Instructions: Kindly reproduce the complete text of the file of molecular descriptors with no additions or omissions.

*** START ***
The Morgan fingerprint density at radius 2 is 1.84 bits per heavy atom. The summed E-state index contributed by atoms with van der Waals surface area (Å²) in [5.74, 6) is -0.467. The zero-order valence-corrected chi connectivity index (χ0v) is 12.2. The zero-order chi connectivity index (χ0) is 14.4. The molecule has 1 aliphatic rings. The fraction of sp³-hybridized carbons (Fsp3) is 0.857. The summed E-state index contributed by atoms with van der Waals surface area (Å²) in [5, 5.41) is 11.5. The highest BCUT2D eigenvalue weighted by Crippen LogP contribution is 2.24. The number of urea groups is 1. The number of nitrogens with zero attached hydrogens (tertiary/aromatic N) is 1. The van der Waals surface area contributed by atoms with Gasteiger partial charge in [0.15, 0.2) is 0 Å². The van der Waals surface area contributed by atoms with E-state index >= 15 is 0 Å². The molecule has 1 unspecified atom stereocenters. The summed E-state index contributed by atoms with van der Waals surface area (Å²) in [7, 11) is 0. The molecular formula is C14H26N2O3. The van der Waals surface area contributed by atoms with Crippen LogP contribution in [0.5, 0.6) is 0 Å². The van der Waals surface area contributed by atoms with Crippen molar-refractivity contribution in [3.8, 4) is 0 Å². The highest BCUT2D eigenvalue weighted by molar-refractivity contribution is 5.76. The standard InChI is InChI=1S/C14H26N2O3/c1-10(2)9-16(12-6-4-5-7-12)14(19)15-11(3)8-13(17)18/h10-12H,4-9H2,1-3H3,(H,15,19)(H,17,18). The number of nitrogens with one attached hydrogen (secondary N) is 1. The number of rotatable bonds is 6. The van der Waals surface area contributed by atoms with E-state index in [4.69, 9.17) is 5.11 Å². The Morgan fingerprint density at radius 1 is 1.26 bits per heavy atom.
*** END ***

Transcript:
The Morgan fingerprint density at radius 2 is 1.84 bits per heavy atom. The summed E-state index contributed by atoms with van der Waals surface area (Å²) in [5.74, 6) is -0.467. The zero-order valence-corrected chi connectivity index (χ0v) is 12.2. The zero-order chi connectivity index (χ0) is 14.4. The molecule has 1 aliphatic rings. The fraction of sp³-hybridized carbons (Fsp3) is 0.857. The summed E-state index contributed by atoms with van der Waals surface area (Å²) in [5, 5.41) is 11.5. The highest BCUT2D eigenvalue weighted by Crippen LogP contribution is 2.24. The number of urea groups is 1. The number of nitrogens with zero attached hydrogens (tertiary/aromatic N) is 1. The van der Waals surface area contributed by atoms with Gasteiger partial charge in [0.15, 0.2) is 0 Å². The van der Waals surface area contributed by atoms with E-state index >= 15 is 0 Å². The molecule has 1 unspecified atom stereocenters. The summed E-state index contributed by atoms with van der Waals surface area (Å²) in [7, 11) is 0. The molecular formula is C14H26N2O3. The van der Waals surface area contributed by atoms with Crippen LogP contribution in [0.5, 0.6) is 0 Å². The van der Waals surface area contributed by atoms with Crippen molar-refractivity contribution in [3.8, 4) is 0 Å². The highest BCUT2D eigenvalue weighted by molar-refractivity contribution is 5.76. The standard InChI is InChI=1S/C14H26N2O3/c1-10(2)9-16(12-6-4-5-7-12)14(19)15-11(3)8-13(17)18/h10-12H,4-9H2,1-3H3,(H,15,19)(H,17,18). The number of nitrogens with one attached hydrogen (secondary N) is 1. The number of rotatable bonds is 6. The van der Waals surface area contributed by atoms with E-state index in [4.69, 9.17) is 5.11 Å². The Morgan fingerprint density at radius 1 is 1.26 bits per heavy atom.